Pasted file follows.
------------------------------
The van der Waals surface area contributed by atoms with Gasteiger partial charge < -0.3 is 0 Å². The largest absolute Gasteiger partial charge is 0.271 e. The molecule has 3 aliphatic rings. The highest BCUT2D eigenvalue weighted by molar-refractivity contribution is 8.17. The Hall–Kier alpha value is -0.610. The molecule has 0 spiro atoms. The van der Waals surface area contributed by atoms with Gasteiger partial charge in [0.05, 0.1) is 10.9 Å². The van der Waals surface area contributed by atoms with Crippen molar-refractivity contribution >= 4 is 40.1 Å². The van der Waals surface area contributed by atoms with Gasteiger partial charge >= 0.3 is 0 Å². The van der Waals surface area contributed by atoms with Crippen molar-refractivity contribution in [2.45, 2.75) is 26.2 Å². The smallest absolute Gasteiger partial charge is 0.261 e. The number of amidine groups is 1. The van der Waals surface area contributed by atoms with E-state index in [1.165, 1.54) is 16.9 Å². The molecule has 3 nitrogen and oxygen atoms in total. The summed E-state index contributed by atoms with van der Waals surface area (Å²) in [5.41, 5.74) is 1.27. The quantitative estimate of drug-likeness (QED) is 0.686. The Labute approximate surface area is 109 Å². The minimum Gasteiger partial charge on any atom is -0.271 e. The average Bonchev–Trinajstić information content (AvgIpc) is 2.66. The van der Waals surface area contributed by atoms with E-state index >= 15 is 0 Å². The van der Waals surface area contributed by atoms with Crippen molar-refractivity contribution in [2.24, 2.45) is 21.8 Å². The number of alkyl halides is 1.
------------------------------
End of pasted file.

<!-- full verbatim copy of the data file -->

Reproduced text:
The van der Waals surface area contributed by atoms with Gasteiger partial charge < -0.3 is 0 Å². The largest absolute Gasteiger partial charge is 0.271 e. The molecule has 3 aliphatic rings. The highest BCUT2D eigenvalue weighted by molar-refractivity contribution is 8.17. The Hall–Kier alpha value is -0.610. The molecule has 0 spiro atoms. The van der Waals surface area contributed by atoms with Gasteiger partial charge in [0.05, 0.1) is 10.9 Å². The van der Waals surface area contributed by atoms with Crippen molar-refractivity contribution >= 4 is 40.1 Å². The van der Waals surface area contributed by atoms with Gasteiger partial charge >= 0.3 is 0 Å². The van der Waals surface area contributed by atoms with Crippen molar-refractivity contribution in [2.45, 2.75) is 26.2 Å². The smallest absolute Gasteiger partial charge is 0.261 e. The number of amidine groups is 1. The van der Waals surface area contributed by atoms with E-state index in [1.165, 1.54) is 16.9 Å². The molecule has 3 nitrogen and oxygen atoms in total. The summed E-state index contributed by atoms with van der Waals surface area (Å²) in [5.41, 5.74) is 1.27. The quantitative estimate of drug-likeness (QED) is 0.686. The Labute approximate surface area is 109 Å². The minimum Gasteiger partial charge on any atom is -0.271 e. The average Bonchev–Trinajstić information content (AvgIpc) is 2.66. The van der Waals surface area contributed by atoms with E-state index >= 15 is 0 Å². The van der Waals surface area contributed by atoms with Crippen molar-refractivity contribution in [2.24, 2.45) is 21.8 Å². The number of alkyl halides is 1.